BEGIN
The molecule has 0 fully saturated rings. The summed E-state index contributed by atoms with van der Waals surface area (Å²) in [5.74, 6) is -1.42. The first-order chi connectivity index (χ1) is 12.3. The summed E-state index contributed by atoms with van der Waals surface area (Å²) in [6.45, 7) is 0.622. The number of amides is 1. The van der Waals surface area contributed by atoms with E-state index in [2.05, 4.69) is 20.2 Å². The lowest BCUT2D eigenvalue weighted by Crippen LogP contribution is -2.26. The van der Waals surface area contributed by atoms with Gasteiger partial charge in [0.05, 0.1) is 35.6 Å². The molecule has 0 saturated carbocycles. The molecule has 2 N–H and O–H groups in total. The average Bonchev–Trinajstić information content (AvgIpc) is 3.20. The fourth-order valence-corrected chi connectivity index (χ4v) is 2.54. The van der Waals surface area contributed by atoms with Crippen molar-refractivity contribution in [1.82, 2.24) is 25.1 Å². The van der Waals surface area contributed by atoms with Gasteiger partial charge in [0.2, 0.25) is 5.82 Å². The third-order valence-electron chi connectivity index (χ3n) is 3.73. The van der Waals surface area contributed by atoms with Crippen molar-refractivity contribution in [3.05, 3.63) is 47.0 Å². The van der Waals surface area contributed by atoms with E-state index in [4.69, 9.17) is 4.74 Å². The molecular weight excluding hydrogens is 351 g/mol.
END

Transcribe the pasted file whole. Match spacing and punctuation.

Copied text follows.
The molecule has 0 fully saturated rings. The summed E-state index contributed by atoms with van der Waals surface area (Å²) in [5.74, 6) is -1.42. The first-order chi connectivity index (χ1) is 12.3. The summed E-state index contributed by atoms with van der Waals surface area (Å²) in [6.45, 7) is 0.622. The number of amides is 1. The van der Waals surface area contributed by atoms with E-state index in [2.05, 4.69) is 20.2 Å². The lowest BCUT2D eigenvalue weighted by Crippen LogP contribution is -2.26. The van der Waals surface area contributed by atoms with Gasteiger partial charge in [0.05, 0.1) is 35.6 Å². The molecule has 0 saturated carbocycles. The molecule has 2 N–H and O–H groups in total. The average Bonchev–Trinajstić information content (AvgIpc) is 3.20. The fourth-order valence-corrected chi connectivity index (χ4v) is 2.54. The van der Waals surface area contributed by atoms with Crippen molar-refractivity contribution in [1.82, 2.24) is 25.1 Å². The van der Waals surface area contributed by atoms with Gasteiger partial charge in [0.2, 0.25) is 5.82 Å². The third-order valence-electron chi connectivity index (χ3n) is 3.73. The van der Waals surface area contributed by atoms with Crippen molar-refractivity contribution in [3.05, 3.63) is 47.0 Å². The van der Waals surface area contributed by atoms with E-state index in [4.69, 9.17) is 4.74 Å². The molecular weight excluding hydrogens is 351 g/mol.